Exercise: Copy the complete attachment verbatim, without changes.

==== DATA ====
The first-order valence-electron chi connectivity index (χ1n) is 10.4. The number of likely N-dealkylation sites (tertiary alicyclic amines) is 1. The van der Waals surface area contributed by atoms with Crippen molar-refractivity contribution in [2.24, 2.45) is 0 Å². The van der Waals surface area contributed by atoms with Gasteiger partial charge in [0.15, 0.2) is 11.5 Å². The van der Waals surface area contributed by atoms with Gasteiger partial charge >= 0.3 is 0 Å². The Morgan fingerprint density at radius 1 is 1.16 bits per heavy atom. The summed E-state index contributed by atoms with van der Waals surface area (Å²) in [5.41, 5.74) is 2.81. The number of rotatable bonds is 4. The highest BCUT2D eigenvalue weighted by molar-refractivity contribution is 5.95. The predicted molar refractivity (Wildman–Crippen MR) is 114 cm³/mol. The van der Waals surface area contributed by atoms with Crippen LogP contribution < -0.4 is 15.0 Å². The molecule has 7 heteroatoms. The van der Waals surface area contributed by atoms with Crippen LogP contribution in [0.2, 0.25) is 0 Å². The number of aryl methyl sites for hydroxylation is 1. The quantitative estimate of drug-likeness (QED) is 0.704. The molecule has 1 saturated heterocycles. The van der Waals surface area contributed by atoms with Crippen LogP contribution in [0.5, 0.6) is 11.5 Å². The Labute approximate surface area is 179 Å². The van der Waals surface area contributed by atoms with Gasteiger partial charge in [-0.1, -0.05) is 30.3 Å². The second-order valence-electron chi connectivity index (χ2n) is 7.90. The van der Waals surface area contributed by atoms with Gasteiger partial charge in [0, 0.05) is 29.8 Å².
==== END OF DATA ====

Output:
The first-order valence-electron chi connectivity index (χ1n) is 10.4. The number of likely N-dealkylation sites (tertiary alicyclic amines) is 1. The van der Waals surface area contributed by atoms with Crippen molar-refractivity contribution in [2.24, 2.45) is 0 Å². The van der Waals surface area contributed by atoms with Gasteiger partial charge in [0.15, 0.2) is 11.5 Å². The van der Waals surface area contributed by atoms with Gasteiger partial charge >= 0.3 is 0 Å². The Morgan fingerprint density at radius 1 is 1.16 bits per heavy atom. The summed E-state index contributed by atoms with van der Waals surface area (Å²) in [5.41, 5.74) is 2.81. The number of rotatable bonds is 4. The highest BCUT2D eigenvalue weighted by molar-refractivity contribution is 5.95. The predicted molar refractivity (Wildman–Crippen MR) is 114 cm³/mol. The van der Waals surface area contributed by atoms with Crippen LogP contribution < -0.4 is 15.0 Å². The molecule has 7 heteroatoms. The van der Waals surface area contributed by atoms with Crippen LogP contribution in [0.2, 0.25) is 0 Å². The number of aryl methyl sites for hydroxylation is 1. The quantitative estimate of drug-likeness (QED) is 0.704. The molecule has 1 saturated heterocycles. The van der Waals surface area contributed by atoms with Crippen LogP contribution in [0.5, 0.6) is 11.5 Å². The Labute approximate surface area is 179 Å². The van der Waals surface area contributed by atoms with Gasteiger partial charge in [-0.1, -0.05) is 30.3 Å². The second-order valence-electron chi connectivity index (χ2n) is 7.90. The van der Waals surface area contributed by atoms with Gasteiger partial charge in [0, 0.05) is 29.8 Å².